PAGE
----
It’s been a while since I’ve written, but I thought I should finish this series before I move on. In the previous two posts I concluded that all human action is completely deterministic. Psychology, given enough time (and research grants), is reducible to neuroscience. That is, a scientist with a machine that can read what’s happening in our brains and our environments could also, at least in theory, predict exactly what we will do as far in the future as he wants.
This immediately suggests that free will as we commonly think of it is impossible. When I come to a fork in the road I’m walking, I don’t really have a choice of which path to take. This path was already determined long before I was born, or even before our Solar System was born. But does this necessarily mean that we have no free will?
In the sense of being able to choose what paths we walk, we almost certainly don’t. If the path is predetermined, the concept of choice itself becomes meaningless; one can only choose when one has more than one option. If I walk into a restaurant (and I’m forced to buy something) but the menu only has one item, I don’t really have much of a choice.
This seems quite counter-intuitive to our first person perception of the world. When I walk into a restaurant now, I have many options of what to order. When I’m deliberating which of my many options I want, it seems to me that I am able to choose any of them—otherwise it would be silly of me to take fifteen minutes thinking about it. But think about it this way: Imagine I write a computer program that spits out what the biggest number is of any list I feed it. If I give it a very large list, it might take a long time to crunch the list and tell me what the biggest number is. This does not mean that the computer has a choice of which number to spit out in any meaningful way. Every time I run the program, it spits out the same number. The number it spits out is predetermined by the algorithm I wrote and the list I fed to it.
In the same way, when I’m trying to decide what to order in a restaurant, my brain makes a choice based on an algorithm and the options in the menu. Of course, that algorithm is a million times more complex than the one I wrote on my computer. It takes into account all my past experiences with food, the waiters’ recommendation, the prices on the menu, the amount of money I have in my pocket, what I had for lunch, etc. It then spits out what meal it thinks I will find most enjoyable. The process is more complicated, but it’s just as deterministic as the computer. Our idea of having a choice between all the menu items is just an illusion.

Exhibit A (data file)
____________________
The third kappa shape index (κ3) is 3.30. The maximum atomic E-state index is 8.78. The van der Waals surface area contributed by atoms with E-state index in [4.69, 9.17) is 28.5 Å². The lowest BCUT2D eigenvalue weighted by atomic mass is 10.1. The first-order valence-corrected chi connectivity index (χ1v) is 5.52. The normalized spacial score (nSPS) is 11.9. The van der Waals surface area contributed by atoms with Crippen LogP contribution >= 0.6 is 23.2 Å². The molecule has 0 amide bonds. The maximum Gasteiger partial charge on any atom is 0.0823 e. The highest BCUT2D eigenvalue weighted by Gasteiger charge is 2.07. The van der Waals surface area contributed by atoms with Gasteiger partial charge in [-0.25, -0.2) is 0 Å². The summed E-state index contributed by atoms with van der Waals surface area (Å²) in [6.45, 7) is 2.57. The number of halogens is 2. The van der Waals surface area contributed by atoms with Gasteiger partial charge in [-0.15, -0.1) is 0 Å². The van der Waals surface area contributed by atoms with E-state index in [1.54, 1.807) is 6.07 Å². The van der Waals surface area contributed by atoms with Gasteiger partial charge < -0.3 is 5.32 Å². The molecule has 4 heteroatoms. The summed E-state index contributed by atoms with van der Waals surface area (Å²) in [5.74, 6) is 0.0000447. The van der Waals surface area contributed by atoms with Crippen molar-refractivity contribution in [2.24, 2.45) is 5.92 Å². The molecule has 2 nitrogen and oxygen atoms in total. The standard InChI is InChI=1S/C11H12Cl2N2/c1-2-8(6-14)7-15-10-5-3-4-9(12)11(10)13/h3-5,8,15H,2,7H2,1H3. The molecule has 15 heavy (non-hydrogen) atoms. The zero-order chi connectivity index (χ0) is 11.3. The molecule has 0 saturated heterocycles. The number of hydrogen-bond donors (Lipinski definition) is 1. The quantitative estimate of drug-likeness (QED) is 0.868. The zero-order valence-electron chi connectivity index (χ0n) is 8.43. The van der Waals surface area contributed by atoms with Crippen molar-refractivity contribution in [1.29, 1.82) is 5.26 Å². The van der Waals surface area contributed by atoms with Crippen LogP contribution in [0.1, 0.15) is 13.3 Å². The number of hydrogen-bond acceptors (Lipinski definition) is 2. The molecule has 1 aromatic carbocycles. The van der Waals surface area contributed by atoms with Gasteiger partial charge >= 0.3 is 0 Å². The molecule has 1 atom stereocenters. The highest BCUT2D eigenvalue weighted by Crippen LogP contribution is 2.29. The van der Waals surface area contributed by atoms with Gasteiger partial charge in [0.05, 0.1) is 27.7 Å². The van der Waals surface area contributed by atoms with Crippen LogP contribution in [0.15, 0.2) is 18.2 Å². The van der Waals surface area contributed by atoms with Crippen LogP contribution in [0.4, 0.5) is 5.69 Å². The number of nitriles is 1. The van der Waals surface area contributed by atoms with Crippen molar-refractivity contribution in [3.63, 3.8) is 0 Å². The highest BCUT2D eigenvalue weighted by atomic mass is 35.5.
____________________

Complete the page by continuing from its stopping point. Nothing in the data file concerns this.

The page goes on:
But there’s another way of thinking about free will. When my brain gives the order to my fingers to hit the keys of my keyboard, is it not me who types? Sure, it may have been pre-determined, but it’s still my “self” that types. The act of typing originates in me. And that, to me, is free will. The fact that, in some sense, my actions originate from me.
In the epilogue of his book What Is Life?, Schrödinger writes:
My body functions are a pure mechanism according to the Laws of Nature. Yet I know, by incontrovertible direct experience, that I am directing its motions, of which I foresee the effects, that may be fateful and all-important, in which case I feel and take full responsibility for them. The only possible inference from these two facts is, I think, that I—I in the widest meaning of the word, that is to say, every conscious mind that has ever said or felt ‘I’—am the person, if any, who controls the ‘motion of the atoms’ according to the Laws of Nature.
That is, anything that is conscious can have a claim to free will. For free will doesn’t necessarily mean the ability to choose what the outcome of my thought processes is, it is the thought process itself. As long as I can see the fork in the road ahead, and make a conscious decision to take the one that I like best, I have free will—even if there was only one road for me to take.